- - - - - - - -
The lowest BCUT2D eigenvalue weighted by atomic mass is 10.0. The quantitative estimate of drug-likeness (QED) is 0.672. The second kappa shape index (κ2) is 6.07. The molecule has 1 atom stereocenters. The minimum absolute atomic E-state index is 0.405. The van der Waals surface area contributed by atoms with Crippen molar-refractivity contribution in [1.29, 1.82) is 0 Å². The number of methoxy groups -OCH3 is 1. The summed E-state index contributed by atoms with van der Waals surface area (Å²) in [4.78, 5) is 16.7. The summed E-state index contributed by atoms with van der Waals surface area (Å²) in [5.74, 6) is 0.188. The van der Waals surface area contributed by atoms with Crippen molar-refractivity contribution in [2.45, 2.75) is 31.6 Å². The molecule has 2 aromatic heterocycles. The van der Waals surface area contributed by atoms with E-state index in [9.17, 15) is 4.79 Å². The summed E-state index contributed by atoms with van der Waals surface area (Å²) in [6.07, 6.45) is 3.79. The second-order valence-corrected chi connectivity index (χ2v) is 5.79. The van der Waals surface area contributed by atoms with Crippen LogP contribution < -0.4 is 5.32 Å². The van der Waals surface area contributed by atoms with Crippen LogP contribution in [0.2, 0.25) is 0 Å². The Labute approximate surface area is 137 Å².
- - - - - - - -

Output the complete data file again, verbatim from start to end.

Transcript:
The lowest BCUT2D eigenvalue weighted by atomic mass is 10.0. The quantitative estimate of drug-likeness (QED) is 0.672. The second kappa shape index (κ2) is 6.07. The molecule has 1 atom stereocenters. The minimum absolute atomic E-state index is 0.405. The van der Waals surface area contributed by atoms with Crippen molar-refractivity contribution in [1.29, 1.82) is 0 Å². The number of methoxy groups -OCH3 is 1. The summed E-state index contributed by atoms with van der Waals surface area (Å²) in [4.78, 5) is 16.7. The summed E-state index contributed by atoms with van der Waals surface area (Å²) in [5.74, 6) is 0.188. The van der Waals surface area contributed by atoms with Crippen molar-refractivity contribution in [2.45, 2.75) is 31.6 Å². The molecule has 2 aromatic heterocycles. The van der Waals surface area contributed by atoms with E-state index in [9.17, 15) is 4.79 Å². The summed E-state index contributed by atoms with van der Waals surface area (Å²) in [6.07, 6.45) is 3.79. The second-order valence-corrected chi connectivity index (χ2v) is 5.79. The van der Waals surface area contributed by atoms with Crippen LogP contribution < -0.4 is 5.32 Å². The van der Waals surface area contributed by atoms with Crippen LogP contribution in [0.2, 0.25) is 0 Å². The Labute approximate surface area is 137 Å².